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Tom and I had plans to do a few 14ers in Colorado and had convened a little early to do some peaks in Nevada along the way. Originally I had planned for us to do Troy and Timber, but based on the previous day's warm outing to Duckwater/Currant, I suggested we do something easier in Great Basin National Park on the eastern edge of the state. This turned out to be a fine choice, our elevation never getting below 10,000ft for the entire 11mi outing. I chose Lincoln and Granite Peaks, two LVMC summits in the south end of the park. We had spent the night camped at 6,600ft on the west side of the park, driving together in Tom's Jeep into the park the next morning. There is a steep, somewhat rough dirt/gravel road that goes up Pole Canyon to the Mt. Wheeler Mine, then higher into the Lincoln Canyon drainage on the south side of Mt. Washington. Tom managed to drive his Jeep all the way to Mt. Washington's 11,658-foot summit, possibly the highest drive-up in the state. Starting at first light, we spent more than an hour on the drive, arriving at the summit at 6:45a. The air was crisp, cool and mostly clear, our route to the other two peaks laid out before us to the southeast. To the north rose the higher summits of the park, including the 13,063-foot summit of Wheeler Peak. To the west we spotted a few bighorn sheep off in the distance, eyeing us warily until deciding it was too crowded and leaving for lonelier pastures. We had some trouble finding our way to the start of our hike on the main crest north of Lincoln Peak. We drove down to the St. Lawrence Mine and investigated spur roads there before discovering the access road was back up towards Washington's summit. We eventually found the spot that matched the start of a GPX track we had downloaded earlier. A Forest Service party was camped at the informal TH, doing work with rare plants that inhabit this high desert island.
Starting off shortly after 7:30a, we followed a sparse use trail along the ridge towards Lincoln Peak. The trail didn't last long, but other than some forest downfall, the cross-country travel wasn't much harder than following a trail. I followed an old road around the east side of Pt. 11,226ft before realizing it wasn't the use trail I was hoping it to be. Tom had gone more directly over the point and it took me a bit of cross-country scrambing back up towards the ridge to catch up with him. The forest gives way to more open views as one climbs higher onto Highland Ridge. Lincoln Peak anchors the north end of this ridge and it took us less than an hour to reach its 11,500-foot summit. The ridge is barren here and open to views in all directions. There was a 1946 USGS benchmark at the top, but no register found in the modest summit cairn.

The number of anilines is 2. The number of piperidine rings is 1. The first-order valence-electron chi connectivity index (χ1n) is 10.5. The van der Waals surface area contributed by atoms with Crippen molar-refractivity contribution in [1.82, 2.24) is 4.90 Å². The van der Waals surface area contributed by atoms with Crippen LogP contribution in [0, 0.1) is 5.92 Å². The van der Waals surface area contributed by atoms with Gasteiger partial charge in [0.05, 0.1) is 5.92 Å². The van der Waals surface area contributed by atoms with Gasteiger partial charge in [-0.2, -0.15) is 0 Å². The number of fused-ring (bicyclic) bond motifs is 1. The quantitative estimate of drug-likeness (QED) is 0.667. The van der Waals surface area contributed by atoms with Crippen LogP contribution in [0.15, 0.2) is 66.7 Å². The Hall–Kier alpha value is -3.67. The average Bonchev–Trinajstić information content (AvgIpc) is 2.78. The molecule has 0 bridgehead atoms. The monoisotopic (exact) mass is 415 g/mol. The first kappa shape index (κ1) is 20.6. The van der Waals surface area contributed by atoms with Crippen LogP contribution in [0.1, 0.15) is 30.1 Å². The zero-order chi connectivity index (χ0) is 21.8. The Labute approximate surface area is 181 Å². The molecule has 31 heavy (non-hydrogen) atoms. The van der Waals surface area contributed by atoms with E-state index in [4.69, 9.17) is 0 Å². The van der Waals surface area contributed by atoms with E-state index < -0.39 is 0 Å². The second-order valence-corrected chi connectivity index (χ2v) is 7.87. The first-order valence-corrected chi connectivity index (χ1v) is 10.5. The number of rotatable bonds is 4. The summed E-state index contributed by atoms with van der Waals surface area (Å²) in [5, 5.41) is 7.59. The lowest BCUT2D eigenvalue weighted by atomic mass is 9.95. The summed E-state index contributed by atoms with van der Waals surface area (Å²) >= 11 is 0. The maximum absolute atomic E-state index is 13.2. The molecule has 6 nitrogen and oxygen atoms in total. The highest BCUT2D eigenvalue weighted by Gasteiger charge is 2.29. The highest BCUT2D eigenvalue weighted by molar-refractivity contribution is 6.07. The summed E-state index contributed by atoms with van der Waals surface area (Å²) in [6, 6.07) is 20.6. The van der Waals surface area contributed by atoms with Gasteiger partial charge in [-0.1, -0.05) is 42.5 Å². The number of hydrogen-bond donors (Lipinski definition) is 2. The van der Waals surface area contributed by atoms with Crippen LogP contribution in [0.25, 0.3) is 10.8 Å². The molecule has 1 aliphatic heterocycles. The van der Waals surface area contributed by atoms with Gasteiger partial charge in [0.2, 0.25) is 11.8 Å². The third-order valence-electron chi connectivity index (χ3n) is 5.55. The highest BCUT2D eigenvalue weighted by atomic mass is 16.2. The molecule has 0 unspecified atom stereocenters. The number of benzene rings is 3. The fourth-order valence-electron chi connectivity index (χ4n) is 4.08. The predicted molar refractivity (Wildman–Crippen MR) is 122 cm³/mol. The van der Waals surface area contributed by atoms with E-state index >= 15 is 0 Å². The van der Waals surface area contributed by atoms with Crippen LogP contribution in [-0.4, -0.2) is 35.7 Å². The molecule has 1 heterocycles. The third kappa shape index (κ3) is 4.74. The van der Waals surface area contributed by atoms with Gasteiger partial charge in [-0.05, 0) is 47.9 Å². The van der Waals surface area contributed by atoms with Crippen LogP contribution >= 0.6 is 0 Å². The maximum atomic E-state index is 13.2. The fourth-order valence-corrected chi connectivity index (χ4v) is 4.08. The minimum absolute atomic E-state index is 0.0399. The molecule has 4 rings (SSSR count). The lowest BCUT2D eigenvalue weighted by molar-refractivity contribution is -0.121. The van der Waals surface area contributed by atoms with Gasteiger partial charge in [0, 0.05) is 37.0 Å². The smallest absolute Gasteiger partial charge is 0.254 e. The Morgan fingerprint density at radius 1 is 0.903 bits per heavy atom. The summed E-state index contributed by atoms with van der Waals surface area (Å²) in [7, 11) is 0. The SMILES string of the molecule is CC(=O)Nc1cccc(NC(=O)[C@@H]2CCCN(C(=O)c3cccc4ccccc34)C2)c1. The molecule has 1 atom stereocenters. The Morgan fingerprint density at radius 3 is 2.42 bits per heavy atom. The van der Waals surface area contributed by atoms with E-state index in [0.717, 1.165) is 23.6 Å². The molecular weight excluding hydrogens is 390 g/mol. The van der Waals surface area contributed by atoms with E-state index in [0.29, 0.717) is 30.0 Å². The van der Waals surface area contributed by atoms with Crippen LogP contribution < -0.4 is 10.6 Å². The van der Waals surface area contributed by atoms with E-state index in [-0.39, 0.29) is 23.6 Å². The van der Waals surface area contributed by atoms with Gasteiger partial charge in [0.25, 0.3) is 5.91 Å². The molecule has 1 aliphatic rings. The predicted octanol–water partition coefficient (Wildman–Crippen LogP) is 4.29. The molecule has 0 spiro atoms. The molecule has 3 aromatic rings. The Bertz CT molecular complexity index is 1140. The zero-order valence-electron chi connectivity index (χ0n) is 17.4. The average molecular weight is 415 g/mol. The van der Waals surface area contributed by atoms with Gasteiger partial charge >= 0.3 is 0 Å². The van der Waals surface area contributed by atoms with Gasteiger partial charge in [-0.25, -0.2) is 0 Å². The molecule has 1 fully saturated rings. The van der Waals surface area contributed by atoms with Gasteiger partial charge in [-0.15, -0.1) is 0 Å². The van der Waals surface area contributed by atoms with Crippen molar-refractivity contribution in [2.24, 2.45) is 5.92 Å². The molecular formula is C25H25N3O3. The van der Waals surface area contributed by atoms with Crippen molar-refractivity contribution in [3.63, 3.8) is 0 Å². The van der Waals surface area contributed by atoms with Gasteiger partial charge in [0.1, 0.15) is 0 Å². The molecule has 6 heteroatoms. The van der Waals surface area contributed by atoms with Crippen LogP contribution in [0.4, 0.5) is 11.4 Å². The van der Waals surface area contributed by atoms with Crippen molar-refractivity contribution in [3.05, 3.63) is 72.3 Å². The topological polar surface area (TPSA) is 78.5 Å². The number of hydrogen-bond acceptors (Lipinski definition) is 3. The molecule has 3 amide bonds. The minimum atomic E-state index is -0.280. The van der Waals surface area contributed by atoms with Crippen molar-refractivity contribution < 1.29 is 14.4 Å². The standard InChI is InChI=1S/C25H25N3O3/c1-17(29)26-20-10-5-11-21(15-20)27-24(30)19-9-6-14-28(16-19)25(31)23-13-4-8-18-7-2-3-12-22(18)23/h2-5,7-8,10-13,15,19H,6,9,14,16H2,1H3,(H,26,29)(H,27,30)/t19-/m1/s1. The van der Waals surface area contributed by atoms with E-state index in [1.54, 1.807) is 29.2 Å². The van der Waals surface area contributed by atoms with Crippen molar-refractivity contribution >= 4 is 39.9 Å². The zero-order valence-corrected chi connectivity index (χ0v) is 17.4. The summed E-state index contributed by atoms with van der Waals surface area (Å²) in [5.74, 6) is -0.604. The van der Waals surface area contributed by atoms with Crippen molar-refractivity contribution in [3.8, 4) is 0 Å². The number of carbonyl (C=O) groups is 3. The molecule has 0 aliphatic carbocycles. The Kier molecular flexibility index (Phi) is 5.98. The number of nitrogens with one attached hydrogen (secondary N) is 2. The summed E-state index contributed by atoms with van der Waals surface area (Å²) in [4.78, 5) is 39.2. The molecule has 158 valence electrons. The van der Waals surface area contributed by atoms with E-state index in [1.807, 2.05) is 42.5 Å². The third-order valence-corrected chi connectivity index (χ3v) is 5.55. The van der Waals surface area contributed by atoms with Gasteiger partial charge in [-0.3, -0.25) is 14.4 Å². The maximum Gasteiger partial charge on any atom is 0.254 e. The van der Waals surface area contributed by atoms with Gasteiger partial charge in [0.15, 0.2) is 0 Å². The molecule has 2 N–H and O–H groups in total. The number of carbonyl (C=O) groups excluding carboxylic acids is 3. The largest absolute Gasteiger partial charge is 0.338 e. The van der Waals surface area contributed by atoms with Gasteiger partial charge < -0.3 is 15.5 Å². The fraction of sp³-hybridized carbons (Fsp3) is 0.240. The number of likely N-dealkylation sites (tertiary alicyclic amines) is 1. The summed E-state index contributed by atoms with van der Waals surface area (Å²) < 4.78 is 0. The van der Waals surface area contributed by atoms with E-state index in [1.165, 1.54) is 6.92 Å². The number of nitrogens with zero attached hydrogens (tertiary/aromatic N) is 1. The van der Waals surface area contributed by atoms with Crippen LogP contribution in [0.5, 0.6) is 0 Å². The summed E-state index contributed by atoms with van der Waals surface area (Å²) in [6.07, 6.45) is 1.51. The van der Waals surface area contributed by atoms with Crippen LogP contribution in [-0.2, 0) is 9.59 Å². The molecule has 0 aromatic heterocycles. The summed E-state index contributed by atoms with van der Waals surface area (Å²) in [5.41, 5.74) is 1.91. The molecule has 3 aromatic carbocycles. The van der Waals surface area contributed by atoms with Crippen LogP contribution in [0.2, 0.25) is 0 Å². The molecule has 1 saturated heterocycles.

There are several ridges emanating from Lincoln towards the south. The western branch leads to the Highland Ridge Wilderness HP, about 1.5mi to the southwest. Tom seemed more interested in that objective, but I had us targeting Granite Peak (an LVMC summit) about twice that distance to the southeast - we could come back for the Wilderness HP on a subsequent visit. The hike to Granite Peak is a pleasant one, though there is a drop of more than 1,000ft between the two. Much of it follows open ridgeline with easy walking and cool temperatures, even as the desert valleys below heated to 100F. I noted another 11,000-foot summit to the east of our ridge, thinking we might be able to tag it as a bonus on our way back (we didn't). We would spend two hours hiking between the two summits, finally arriving atop Granite at 10:40a. A register was let by Guy Dahms in 2015 with seven pages of entries since then. The funny part about the summit was that there was no granite to be found anywhere, despite the name - the rock is all limestone which I suppose can look like granite from a distance. We snacked and sat about the summit for about 20min before rousing ourselves to start back.
It would take another two hours to make our way back to Lincoln and another hour to reach the TH, following pretty much the same route. We watched thunderclouds developing around the area, but none seemed to threaten us overhead, and we would stay dry throughout our hike. We were back to the Jeep by 2p, but still had much driving to get us back down to Spring Valley and the pavement. We drove around to the east side of the park and had dinner in Baker, NV before driving into the park from that side to spend the night. We found a dirt road on the eastern edge of the park near the Grey Cliffs CG that made for a quiet spot unpatrolled by the park rangers. Late afternoon showers made for cooler temps than they would otherwise have been at 7,000ft, and we were able to sleep comfortably in our vehicles.
For more information see these SummitPost pages: Granite Peak
This page last updated: Thu Aug 19 13:57:39 2021
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